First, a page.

Tuesday, March 20, 2012

So, You Want to Eat a Beaver



By: Duane Fronek

So, you want to eat a beaver (Castor Canadensis). I’m asked many times if I eat the animals I trap and the answer is occasionally I do. And one of the things I get asked is do I eat the beaver I trap and yes I do. As a matter of fact it was pretty much the only meat I ate in the winter of 2008, I had just went thru a separation and money was tight as it is at times with these sorta things and was trapping to make a living. And beaver meat is high in protein and probably better than beef and supplemented well, well except for a good ribeye. So, where do ya start, well first you have to find one. Beaver are pretty much located throughout N. America. Most are trapped and some are shot depending on your state regulations. It’s really not hard to find one or you may know a trapper or a landowner that may have them in a pond or river etc. I prefer to eat a fresh beaver for the reason that when trapped they are not bled out. If it’s trapped I would go 2 days max to have good tasting meat. We’ll take care of the blood shortly.
Taking care of a beaver you’re planning to eat is important as it is with most game, to ensure the quality of the meat. Beaver are mainly caught in or near the water and are pretty much clean to begin with. Skinning them and the way you do it is important to have good tasting meat.
First lay the beaver on its back on a table or tailgate that’s clean, if it’s not clean layout a garbage bag to lay the beaver on. For your initial cuts I like to use a filet knife. I start out by sticking the knife in at the base of the tail with the sharp edge up and just below the skin, then run your knife up to the vent but stopping about an inch away and then run the knife around the vent till you’ve cut the hide all the way around the vent. It’s important to add that any juicy liquid coming out of the vent if any, needs to be dabbed off with paper towel so that any of that juice does not leak onto the meat. This stuff is oil from the castor gland and has an interesting odor, not a real bad odor just interesting but can ruin the flavor of the meat in an instant, Castor is used in cosmetics and at times goes for $50.00 a pound, but we’ll touch on that later. Once the vent is circled, run your knife straight up the center of the belly just under the skin, you don’t have to get into the thin layer between the hide and stomach. Continue all the way up to the chin until you come through the bottom lip. Next, make a cut through the skin at the base of the tail where the fur stops and the tail begins and cut all the way around the base. Basically ringing it. Once that’s done you need to next cut off the feet. The diagram shows where these cuts are. Start by cutting from the underside of the foot where the heel pad meets the fur and then cut all the way around the foot, once the foot is ringed cut deeper into the underside where you started, this will cut the tendons. Beaver have soft or weak joints by design that aid in swimming and once you make that cut you can grab the foot and twist it off, you might have to aid it with cutting to completely take it off, but it’s relatively easy.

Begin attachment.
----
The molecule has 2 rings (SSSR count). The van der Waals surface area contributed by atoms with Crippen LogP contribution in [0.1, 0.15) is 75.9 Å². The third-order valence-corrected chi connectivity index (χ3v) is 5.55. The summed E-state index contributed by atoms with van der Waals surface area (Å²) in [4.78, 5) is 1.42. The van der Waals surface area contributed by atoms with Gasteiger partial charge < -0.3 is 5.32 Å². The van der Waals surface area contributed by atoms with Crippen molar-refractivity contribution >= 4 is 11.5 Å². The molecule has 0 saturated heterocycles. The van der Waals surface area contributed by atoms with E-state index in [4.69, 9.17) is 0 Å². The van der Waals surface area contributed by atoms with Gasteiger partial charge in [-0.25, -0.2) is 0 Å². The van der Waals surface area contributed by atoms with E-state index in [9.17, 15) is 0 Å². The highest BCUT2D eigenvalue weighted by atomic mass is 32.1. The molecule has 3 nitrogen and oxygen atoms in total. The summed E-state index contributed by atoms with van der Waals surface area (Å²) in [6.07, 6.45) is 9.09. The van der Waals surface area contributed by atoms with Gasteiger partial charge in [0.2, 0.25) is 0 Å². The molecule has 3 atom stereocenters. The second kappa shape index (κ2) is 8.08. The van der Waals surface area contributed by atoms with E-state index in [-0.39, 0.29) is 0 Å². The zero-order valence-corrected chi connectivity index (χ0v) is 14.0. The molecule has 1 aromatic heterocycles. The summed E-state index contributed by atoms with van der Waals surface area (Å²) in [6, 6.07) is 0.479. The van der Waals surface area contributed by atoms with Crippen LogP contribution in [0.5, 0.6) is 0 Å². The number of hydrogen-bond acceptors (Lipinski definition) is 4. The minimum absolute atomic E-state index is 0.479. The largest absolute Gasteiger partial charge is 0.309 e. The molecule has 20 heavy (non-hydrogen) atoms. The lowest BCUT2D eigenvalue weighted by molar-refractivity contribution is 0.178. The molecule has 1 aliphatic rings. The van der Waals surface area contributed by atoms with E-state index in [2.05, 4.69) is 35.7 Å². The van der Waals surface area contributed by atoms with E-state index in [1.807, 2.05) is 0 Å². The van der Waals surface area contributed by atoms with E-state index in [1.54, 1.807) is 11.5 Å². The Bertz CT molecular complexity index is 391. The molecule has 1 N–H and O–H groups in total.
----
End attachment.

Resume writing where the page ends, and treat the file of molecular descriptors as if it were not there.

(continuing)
Initial cuts
Front foot
Back foot




Once you have the feet off it’s time to start peeling the hide off. Now is the time to swap out the filet knife with a hunting knife, they seem to work best. The best ones I’ve found are the Buck(skinner) or the Shrade (sharp finger) both these knives have the right curve for skinning beaver, but whatever you have is fine, as long as it’s sharp. To start getting the hide, grab the hide about midway between the chin and vent. Note: the reason I call it a vent is because it’s similar to a birds, just one opening and all reproductive parts are inside, even males. Anyway, it doesn’t matter which side of the cut you grab. While grabbing the hide pull it away from the carcass and make a sweeping motion just under the hide going along the belly and ribs, keep working the knife this way while cutting and pulling the hide the whole length of the initial cut. Then do the same with the other side. Once you hit the legs it gets a little tricky, but once you figure it out it’ll be a snap.
Getting the leg through
Pulling the hide away


Pick any leg to start and pull the loose hide over the leg and feel for the leg. I usually grab the hide between the thumb and fore finger and use the other fingers to push against the leg from the fur side until the hide slips over the severed part of the leg bone. This will help push the leg up so you can run the knife along both sides of the leg and keep cutting along the leg until the hide is separate from the leg all the way around. Repeat this with each leg until your hide is basically laying flat and the beaver basically looks like it is just lying on the hide and the legs are out.

Now take the beaver by the head and base of tail and flip it over on its belly on a clean surface. Starting on whichever side you want, take and grasp the loose pelt like you did while skinning down the belly and just continue pulling and cutting along the beavers sides until you’re to the spine, then repeat the same on the other side the whole length of the pelt.